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Former Shin Bet chief pushes for a two-state solution without negotiations

Peace between Israelis and Palestinians depends on coordinated unilateral actions, not negotiations, former Shin Bet chief Ami Ayalon explained during a panel discussion at the Woodrow Wilson Center for International Scholars on Thursday. Ayalon, who also served as a member of Knesset for the Labor Party, said that "the idea of negotiations does not exist anymore."

Ayalon presented his own plan for a two-state solution, authored by Blue White Future, a non-partisan political movement he founded. The plan, based on the Clinton Parameters, first calls for Israel to negotiate with the Palestinians based on the 1967 lines and a territorial swap, should the Palestinians decide to come to the table. Second, it insists on the security fence as a provisional line and states that annexing the eastern side of the fence is not in Israel's interest. Third, the plan calls for the Knesset to pass a law enabling those settlers living on the eastern side of the fence to return to the western side, should they wish to do so. Fourth, it states that the Knesset should create a strategic plan to bring back all 100,00 settlers so as not to repeat the mistakes of the Gaza Strip pullout. Fifth, it demands that the Israeli Defense Forces remain on the eastern side of the fence to prevent any security risks. Finally, the plan requires that the Knesset pass a law that any agreement between the Israelis and Palestinians be put to a national referendum.

Robert Malley, who served as special assistant to President Clinton on Arab-Israeli Affairs, agreed that the concept of unilateralism is profound, compared to prospects for future negotiations, particularly the plan of the Quartet:

"I can't remember the last conversation I've had with a an official member from the Quartet ... who genuinely believed what they were mouthing everyday.... They don't believe it and the argument that they give for maintaining the fiction is that if you discard the fiction then you're going to leave people in a state of hopelessness and create a vacuum that bad things will fill."

Wilson Center fellow and Foreign Policy columnist Aaron David Miller, who moderated the panel, cautiously praised the plan:

"What Ami is offering is logical, it's credible. I like it because it's unanchored and unmoored to an American role in this negotiation right now or for the foreseeable future, and I also like it because it's self-directed.... Whether it will work or not is another matter."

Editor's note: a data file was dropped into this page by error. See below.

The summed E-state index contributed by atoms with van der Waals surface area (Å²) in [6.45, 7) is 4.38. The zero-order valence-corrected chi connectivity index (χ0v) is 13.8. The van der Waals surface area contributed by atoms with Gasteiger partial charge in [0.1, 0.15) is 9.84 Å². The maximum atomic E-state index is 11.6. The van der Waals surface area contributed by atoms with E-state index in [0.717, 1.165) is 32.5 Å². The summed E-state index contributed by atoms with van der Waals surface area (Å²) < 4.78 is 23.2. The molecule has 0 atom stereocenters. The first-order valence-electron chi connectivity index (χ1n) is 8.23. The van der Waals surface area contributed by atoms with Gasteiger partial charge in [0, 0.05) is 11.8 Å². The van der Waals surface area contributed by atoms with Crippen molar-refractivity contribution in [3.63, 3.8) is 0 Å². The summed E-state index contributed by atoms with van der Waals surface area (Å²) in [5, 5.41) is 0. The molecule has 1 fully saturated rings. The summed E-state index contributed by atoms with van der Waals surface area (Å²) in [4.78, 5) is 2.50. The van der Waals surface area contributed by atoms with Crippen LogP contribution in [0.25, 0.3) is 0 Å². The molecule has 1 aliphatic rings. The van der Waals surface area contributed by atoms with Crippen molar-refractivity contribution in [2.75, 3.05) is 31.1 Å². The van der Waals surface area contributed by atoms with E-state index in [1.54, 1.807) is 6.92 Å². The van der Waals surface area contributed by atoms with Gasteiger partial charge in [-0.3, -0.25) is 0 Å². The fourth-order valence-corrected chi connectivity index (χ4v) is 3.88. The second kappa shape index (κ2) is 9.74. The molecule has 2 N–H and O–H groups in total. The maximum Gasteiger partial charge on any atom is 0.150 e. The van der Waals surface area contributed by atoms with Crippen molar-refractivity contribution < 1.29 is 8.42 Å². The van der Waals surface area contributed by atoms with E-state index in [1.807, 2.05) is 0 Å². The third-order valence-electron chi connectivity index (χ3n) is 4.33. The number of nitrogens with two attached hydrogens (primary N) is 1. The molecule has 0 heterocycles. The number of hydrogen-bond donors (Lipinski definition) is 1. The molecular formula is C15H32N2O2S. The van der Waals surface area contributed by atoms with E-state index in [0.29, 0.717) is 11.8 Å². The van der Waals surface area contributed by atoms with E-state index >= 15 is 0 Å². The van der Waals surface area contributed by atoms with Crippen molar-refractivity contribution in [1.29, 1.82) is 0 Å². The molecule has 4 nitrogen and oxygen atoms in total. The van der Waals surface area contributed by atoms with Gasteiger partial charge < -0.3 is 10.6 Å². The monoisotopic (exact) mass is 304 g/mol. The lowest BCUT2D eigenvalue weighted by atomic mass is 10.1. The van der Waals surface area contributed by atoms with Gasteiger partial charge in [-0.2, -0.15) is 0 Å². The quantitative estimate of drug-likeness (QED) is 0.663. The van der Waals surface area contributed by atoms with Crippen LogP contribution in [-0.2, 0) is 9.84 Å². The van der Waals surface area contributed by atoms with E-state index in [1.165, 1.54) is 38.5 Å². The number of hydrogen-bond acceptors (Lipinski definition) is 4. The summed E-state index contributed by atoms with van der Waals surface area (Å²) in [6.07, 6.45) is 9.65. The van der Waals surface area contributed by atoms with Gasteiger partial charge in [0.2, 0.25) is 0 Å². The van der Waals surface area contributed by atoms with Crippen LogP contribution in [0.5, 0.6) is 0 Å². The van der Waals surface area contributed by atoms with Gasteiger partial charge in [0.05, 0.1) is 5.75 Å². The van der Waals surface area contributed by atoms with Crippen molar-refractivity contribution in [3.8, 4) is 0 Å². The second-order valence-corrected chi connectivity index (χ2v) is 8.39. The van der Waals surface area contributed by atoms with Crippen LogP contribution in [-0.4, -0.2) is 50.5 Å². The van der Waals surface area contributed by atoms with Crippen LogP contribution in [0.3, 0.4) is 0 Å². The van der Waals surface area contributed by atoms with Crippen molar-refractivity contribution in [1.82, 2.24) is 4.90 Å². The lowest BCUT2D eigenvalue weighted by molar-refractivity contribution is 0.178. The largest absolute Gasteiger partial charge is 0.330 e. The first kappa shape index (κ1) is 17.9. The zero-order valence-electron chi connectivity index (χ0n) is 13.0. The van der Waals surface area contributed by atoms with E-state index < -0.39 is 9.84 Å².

Ayalon, meanwhile, is also putting his faith in the Israeli government:

" We understand for the time ... he cannot blame his coalition today. His coalition.... I know that in this Kensset and in this coalition, this program, this paradigm, is acceptable."

Netanyahu may have just assembled a coalition of 94 out of 120 Knesset members, a considerable mandate, but there's no guarantee that the coalition will stay intact. If history has anything to say about Israeli unity governments, nothing is ever for certain.

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America the exception: 7 other treaties the U.S. hasn't ratified

The Obama administration, this month, decided to take up the fairly unrewarding task of pushing for the ratification of the U.N. Convention on the Law of the Sea. In a piece for FP today, James Kraska explains why ratification is long overdue. The treaty, which lays out rules for both military use of the seas and extraction of resources, went into effect in 1994, has been accepted by 161 nations, and was supported by both the Clinton and Bush administrations as well as U.S. Naval commanders. However it will still face a tough fight in Congress where many lawmakers feel it would constitute an unwarranted intrusion on U.S. sovereignty. 

But the Law of the Sea is hardly the only major international agreement waiting for either a U.S. signature, or for Congress to approve ratification. Here's a quick look at a few of the other international treaties and conventions where the United Statates is conspicuous by its absence:

Convention on the Rights of the Child

Entered into force in 1990, signed by U.S. in 1995

Number of states parties: 193 (Fellow non-ratifiers: Somalia, South Sudan*)

Convention on the Elimination of All Forms of Discrimination Against Women

Signed by U.S. in 1980, entered into force in 1981

Number of states parties: 187 (Fellow non-ratifiers: Palau, Iran, Somalia, Sudan, South Sudan, Tonga) 

Mine Ban Treaty

Entered into force in 1999, never signed by U.S.

Number of states parties:159

Convention on the Rights of Persons with Disabilities

Entered into force in 2008, signed by U.S. in 2009.

Number of states parties: 112

Convention on Cluster Munitions

Entered into force in 2010, never signed by U.S.

States parties: 71

Optional Protocol to the Convention against Torture

Entered into force in 2006, never signed by U.S.

Number of states parties: 63

International Convention for the Protection of All Persons from Enforced Disappearance

Entered into force in 2010, never signed by U.S.

Number of states parties: 32 (91 have signed)

One could, of course, make the case that the fact that countries like Iran, North Korea, and Belarus have ratified many of these treaties suggests they don't actually accomplish very much. On the other hand, it doesn't look very good that the United States is considered a likely no vote when it comes to new human rights treaties, and at this point there's enough evidence from other states parties to suggest that ratifying an agreement on say, the rights of children, won't lead to U.N. bureaucrats telling parents how to raise their kids. 

*In fairness to South Sudan, it has only been a country for about 10 months.

Hiroko Masuike/Getty Images